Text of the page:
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5 Ways to Self-Produce Unconditional Love and Heal Yourself


5 Ways to Self-Produce Unconditional Love and Heal Yourself
Image by Daylight. (license).

Note: This is a guest post by Ari Koinuma of OurBestVersion.com.

I often take my kids to play in a sand-pit near our home.  Both my 4-year-old girl and 19-month-old boy love playing in sand.

And sometimes I join them.

It’s such a bliss.  I highly recommend it if you haven’t done it recently. Simple acts like digging a hole in sand has a very soothing, relaxing effect.

Like going back to a time when I didn’t have responsibilities.  No need to perform, please or prove.

Scarcity of Unconditional Love

Childhood bliss is, unfortunately, something many of us don’t experience — and even if we do, don’t experience it fully enough.  Imagine a baby cuddled in mother’s arms. You just exist, and your parents love you.  You may not understand their words, but you get the message from their touches, their smiles, the tone in their voice. They tell you: we are glad you were born.

Unconditional love is a birthright. It’s the builder of our foundation, the ground on which the rest of our psyche is built.  But many (or most?) of us are given the gift of compromised foundation.  You may not recognize it as such in your day-to-day struggles.  But consider these common symptoms:

  • Chronic, mysterious and/or incurable health conditions (migraine, skin rashes, perpetual history of getting sick or injured one way or another)
  • Difficulty trusting other people
  • Insecurity/inadequacy
  • Scarcity mentality
  • Dependency (substance, food, approval of peer/parent/boss)

Virtually all big and deep personal problems can be traced back to your foundation: your right to exist.  And unconditional love is the only true cure for the problem.  There are many fixes for any and all of the problems listed above, individually.  But since all the problems stem from your lack of trust in your existence, fixing your foundation will solve or cure all the other symptoms that come from it.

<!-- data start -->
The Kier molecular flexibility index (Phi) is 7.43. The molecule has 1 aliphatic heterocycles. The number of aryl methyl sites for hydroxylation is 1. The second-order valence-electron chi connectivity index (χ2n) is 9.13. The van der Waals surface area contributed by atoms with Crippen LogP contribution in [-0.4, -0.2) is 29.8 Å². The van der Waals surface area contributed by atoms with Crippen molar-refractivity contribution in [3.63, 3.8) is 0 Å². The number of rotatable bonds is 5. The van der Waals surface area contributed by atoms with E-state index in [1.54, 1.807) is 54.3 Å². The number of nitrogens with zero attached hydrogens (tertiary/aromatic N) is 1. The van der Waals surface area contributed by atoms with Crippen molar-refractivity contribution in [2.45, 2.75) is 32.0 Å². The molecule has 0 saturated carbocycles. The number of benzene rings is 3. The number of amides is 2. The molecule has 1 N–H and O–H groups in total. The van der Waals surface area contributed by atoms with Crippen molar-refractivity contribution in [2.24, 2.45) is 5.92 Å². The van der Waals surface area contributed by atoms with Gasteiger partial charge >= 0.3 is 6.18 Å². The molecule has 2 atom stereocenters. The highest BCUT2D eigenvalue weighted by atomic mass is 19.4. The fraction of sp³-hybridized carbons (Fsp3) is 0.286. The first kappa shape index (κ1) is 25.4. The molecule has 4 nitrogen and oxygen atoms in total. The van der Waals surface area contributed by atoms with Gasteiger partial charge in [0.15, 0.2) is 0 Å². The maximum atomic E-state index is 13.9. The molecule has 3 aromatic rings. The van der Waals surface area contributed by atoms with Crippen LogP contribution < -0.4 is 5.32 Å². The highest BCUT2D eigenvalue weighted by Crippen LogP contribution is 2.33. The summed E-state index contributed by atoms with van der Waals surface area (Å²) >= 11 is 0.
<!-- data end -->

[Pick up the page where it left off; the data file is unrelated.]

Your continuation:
Where Can We Find Unconditional Love?

But unconditional love is an elusive commodity.  If parents weren’t available or able to give it to you abundantly, who can?  Religious institutions claim to, though they are full of moral codes you have to fit into. Spouses, maybe, but romantic love isn’t the same as unconditional/parental love.  You may believe that a god or a “higher being” can provide it, but on the condition that you have to believe in such thing and have your spiritual antenna developed enough to really experience that love.  It’s not available to atheists, is it?

Is there any place in this world that everyone can turn to, a reliable source for our deep crave for unconditional love?

Yes. You.

You can love yourself unconditionally.  Even if you didn’t experience enough of it the first time around, you can always do so today.

How? You may ask.  I’ve never, ever really received it — how can I give myself which I didn’t receive?

It’s simple.  You re-live your babyhood.  Except this time, you play both roles — the baby and the parent.

5 Practical Ways to Self-Produce Unconditional Love

I put the list more or less in the order of potency.

  1. Visualization. In your mind, imagine your mother (or father or a caregiver) holding the baby you. With a big smile, she holds you gently and tell you over and over, “I’m so glad you were born.” You can write it down or verbally describe it, for aiding your visualization and for greater impact.  This is the easiest method, though least potent and impossible to do if you can’t remember experiencing unconditional love, ever.
  2. Drawing. You can use any material, but I recommend you at least invest in a sketch book and a decent set of oil pastels. You can draw the above scene literally, or you can draw more abstractly by intuitively splashing, lines, shapes and colors.  If your hurt is coming out, you may draw ugly, painful pictures — allow yourself to do so.  Just keep drawing until you get to a point where you can start drawing what your heart desires.  You’ll get there once you spill out enough of your hurt.
  3. Playing. This is where the sand pit comes in — once in my therapy session, my therapist had me play in the sand. Another time, she had me use a pile of dolls and figures to describe how I was feeling.  I remember picking one figure for myself and placing everything else in a big circle facing me, surrounding — to express that I felt like the whole world was against me.  Again, after pouring out your hurt, you’ll get to a point where you start expressing your unconditional love for yourself.